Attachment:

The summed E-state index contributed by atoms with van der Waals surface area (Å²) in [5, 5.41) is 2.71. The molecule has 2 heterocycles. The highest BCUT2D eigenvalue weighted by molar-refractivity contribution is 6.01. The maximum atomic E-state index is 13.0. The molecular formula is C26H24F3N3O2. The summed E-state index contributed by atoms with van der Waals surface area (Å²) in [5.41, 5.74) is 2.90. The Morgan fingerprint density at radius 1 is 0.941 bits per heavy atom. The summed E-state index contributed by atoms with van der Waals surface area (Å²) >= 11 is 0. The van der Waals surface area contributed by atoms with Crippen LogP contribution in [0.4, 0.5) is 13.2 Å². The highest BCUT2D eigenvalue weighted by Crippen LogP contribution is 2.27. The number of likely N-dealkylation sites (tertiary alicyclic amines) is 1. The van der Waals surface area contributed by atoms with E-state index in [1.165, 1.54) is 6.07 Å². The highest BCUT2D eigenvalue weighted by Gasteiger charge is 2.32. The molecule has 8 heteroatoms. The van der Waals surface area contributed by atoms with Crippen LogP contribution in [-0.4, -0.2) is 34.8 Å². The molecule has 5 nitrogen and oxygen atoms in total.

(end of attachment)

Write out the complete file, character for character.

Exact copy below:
The summed E-state index contributed by atoms with van der Waals surface area (Å²) in [5, 5.41) is 2.71. The molecule has 2 heterocycles. The highest BCUT2D eigenvalue weighted by molar-refractivity contribution is 6.01. The maximum atomic E-state index is 13.0. The molecular formula is C26H24F3N3O2. The summed E-state index contributed by atoms with van der Waals surface area (Å²) in [5.41, 5.74) is 2.90. The Morgan fingerprint density at radius 1 is 0.941 bits per heavy atom. The summed E-state index contributed by atoms with van der Waals surface area (Å²) >= 11 is 0. The van der Waals surface area contributed by atoms with Crippen LogP contribution in [0.4, 0.5) is 13.2 Å². The highest BCUT2D eigenvalue weighted by Crippen LogP contribution is 2.27. The number of likely N-dealkylation sites (tertiary alicyclic amines) is 1. The van der Waals surface area contributed by atoms with E-state index in [1.165, 1.54) is 6.07 Å². The highest BCUT2D eigenvalue weighted by Gasteiger charge is 2.32. The molecule has 8 heteroatoms. The van der Waals surface area contributed by atoms with Crippen LogP contribution in [-0.4, -0.2) is 34.8 Å². The molecule has 5 nitrogen and oxygen atoms in total.